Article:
Looking for Hildegard - A Soldier and A Girl
Last week I was skyping with 93 year old Leo Ryan and his daughter Jackie, a successful Jazz Singer. We were not talking about her. Leo was telling me a story that happened 70 years ago in Germany, only a few days after WW2 had ended. Leo, a Squad Leader with the 284th Combat Engineers of Gerneral Patton's 3rd Army had arrived in Nuremberg with his Bataillon May 10th. Almost immediately a five year old girl started following him around: Hildegard. They started a friendship. But the farewell came so quickly that they coud never say Good Bye and Leo never got to thank Hildegard for a special gift she had given him at the final military ceremony.
Leo still remembers that moment very well. A field in Nuremberg was roped of. Five companies were aligned with platoon leaders, Germans were watching. Just before the adjutant was about to give the order to "pass in review" Hildegard scooted on the field underneath the ropes and walked straight towards him. In a white dress, her hair up in braids, she seemed to be oblivious to her surroundings passing officers and making a straight line to Leo's Bataillon. It was like time was standing still. Stopping in front of Leo she handed him a little package and returned to stand with her mother.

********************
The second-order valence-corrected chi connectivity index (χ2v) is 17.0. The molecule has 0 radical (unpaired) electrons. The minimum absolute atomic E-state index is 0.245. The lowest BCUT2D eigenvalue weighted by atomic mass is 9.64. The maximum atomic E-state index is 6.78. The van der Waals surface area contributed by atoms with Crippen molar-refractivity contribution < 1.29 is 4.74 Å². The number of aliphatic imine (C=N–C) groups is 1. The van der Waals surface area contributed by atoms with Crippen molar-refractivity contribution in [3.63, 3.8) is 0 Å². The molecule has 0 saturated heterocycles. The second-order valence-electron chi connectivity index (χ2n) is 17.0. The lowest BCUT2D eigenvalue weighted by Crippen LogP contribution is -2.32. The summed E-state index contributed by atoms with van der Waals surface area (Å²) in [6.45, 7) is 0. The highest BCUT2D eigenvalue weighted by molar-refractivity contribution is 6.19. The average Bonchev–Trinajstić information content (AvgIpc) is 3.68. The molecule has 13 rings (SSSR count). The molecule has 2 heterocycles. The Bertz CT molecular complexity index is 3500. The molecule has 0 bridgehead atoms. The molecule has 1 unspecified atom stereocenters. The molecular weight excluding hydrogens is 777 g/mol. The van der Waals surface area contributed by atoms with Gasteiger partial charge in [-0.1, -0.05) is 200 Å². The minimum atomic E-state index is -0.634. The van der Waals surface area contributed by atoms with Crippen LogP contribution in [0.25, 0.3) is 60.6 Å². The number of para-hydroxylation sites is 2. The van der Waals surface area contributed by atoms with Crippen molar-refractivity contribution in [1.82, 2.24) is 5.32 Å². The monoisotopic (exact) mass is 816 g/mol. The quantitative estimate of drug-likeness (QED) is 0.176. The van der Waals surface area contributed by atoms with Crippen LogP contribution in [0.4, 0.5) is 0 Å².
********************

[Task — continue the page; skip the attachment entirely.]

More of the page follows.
Leo only got to open the package later: it was a locket with Hildegard's picture and the words "Vergiss mich nicht!" - Forget me not.
Leo never did forget Hildegard. He did not forget how they drove around town together in a Jeep. How Hildegard's mother washed the soldier's clothes - and sold the army soap on the black market. How the family invited him for a big surprise which turned out to be "real coffee" made from old ground beans found in the Army's dumpster. Leo still remembers the daredevil plan to get chocolate for Hildegard's birthday and how her mother refused to give the girl any of the sweets. He later found out: The box was worth a fortune on the black market and understood.
The night after the ceremony where Hildegard so bravely had given him the gift the Bataillon had to leave. Leo did not know Hildegard's last name or address. He first kept the locket in his duffle bag then on his night stand. He still has it in a drawer next to his bed.
It seems almost impossible to find Hildegard after all those years, but Leo's daughter Jackie ist determined to do everything she can to bring the two together one more time. She has already found a few pictures, names and addresses. The story published in a German newspaper hopefully gives her some new leads. Leo tears up thinking about the possibility to meet Hildegard again. "I would love to thank her - for the gift and for her friendship"